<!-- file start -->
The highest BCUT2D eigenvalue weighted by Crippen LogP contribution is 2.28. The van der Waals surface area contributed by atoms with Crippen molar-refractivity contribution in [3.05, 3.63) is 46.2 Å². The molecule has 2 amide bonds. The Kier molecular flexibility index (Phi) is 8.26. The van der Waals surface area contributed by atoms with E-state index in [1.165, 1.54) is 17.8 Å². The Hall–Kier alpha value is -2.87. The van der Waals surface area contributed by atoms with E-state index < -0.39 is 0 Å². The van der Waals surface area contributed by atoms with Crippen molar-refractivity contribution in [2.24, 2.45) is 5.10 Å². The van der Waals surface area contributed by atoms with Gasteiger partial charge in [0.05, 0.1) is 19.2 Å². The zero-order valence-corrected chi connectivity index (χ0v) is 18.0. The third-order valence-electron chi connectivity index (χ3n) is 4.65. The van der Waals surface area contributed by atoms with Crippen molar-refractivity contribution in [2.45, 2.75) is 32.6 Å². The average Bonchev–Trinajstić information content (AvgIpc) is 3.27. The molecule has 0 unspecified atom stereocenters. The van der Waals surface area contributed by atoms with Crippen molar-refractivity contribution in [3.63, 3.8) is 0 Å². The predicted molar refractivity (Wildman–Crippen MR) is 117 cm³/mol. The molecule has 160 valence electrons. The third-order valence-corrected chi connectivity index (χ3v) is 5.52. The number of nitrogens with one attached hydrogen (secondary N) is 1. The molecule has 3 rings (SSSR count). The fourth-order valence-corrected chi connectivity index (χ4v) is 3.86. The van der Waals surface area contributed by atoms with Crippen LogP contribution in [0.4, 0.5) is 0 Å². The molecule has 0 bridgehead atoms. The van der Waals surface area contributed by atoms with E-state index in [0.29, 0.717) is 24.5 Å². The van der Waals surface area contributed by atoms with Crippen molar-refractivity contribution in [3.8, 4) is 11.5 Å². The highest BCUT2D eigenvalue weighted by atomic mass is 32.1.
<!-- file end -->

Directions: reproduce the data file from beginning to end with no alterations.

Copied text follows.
The highest BCUT2D eigenvalue weighted by Crippen LogP contribution is 2.28. The van der Waals surface area contributed by atoms with Crippen molar-refractivity contribution in [3.05, 3.63) is 46.2 Å². The molecule has 2 amide bonds. The Kier molecular flexibility index (Phi) is 8.26. The van der Waals surface area contributed by atoms with E-state index in [1.165, 1.54) is 17.8 Å². The Hall–Kier alpha value is -2.87. The van der Waals surface area contributed by atoms with E-state index < -0.39 is 0 Å². The van der Waals surface area contributed by atoms with Crippen molar-refractivity contribution in [2.24, 2.45) is 5.10 Å². The van der Waals surface area contributed by atoms with Gasteiger partial charge in [0.05, 0.1) is 19.2 Å². The zero-order valence-corrected chi connectivity index (χ0v) is 18.0. The third-order valence-electron chi connectivity index (χ3n) is 4.65. The van der Waals surface area contributed by atoms with Crippen molar-refractivity contribution in [2.45, 2.75) is 32.6 Å². The average Bonchev–Trinajstić information content (AvgIpc) is 3.27. The molecule has 0 unspecified atom stereocenters. The van der Waals surface area contributed by atoms with Crippen molar-refractivity contribution in [3.63, 3.8) is 0 Å². The predicted molar refractivity (Wildman–Crippen MR) is 117 cm³/mol. The molecule has 160 valence electrons. The third-order valence-corrected chi connectivity index (χ3v) is 5.52. The number of nitrogens with one attached hydrogen (secondary N) is 1. The molecule has 3 rings (SSSR count). The fourth-order valence-corrected chi connectivity index (χ4v) is 3.86. The van der Waals surface area contributed by atoms with Crippen LogP contribution in [0.4, 0.5) is 0 Å². The molecule has 0 bridgehead atoms. The van der Waals surface area contributed by atoms with E-state index in [0.29, 0.717) is 24.5 Å². The van der Waals surface area contributed by atoms with Crippen molar-refractivity contribution in [3.8, 4) is 11.5 Å². The highest BCUT2D eigenvalue weighted by atomic mass is 32.1.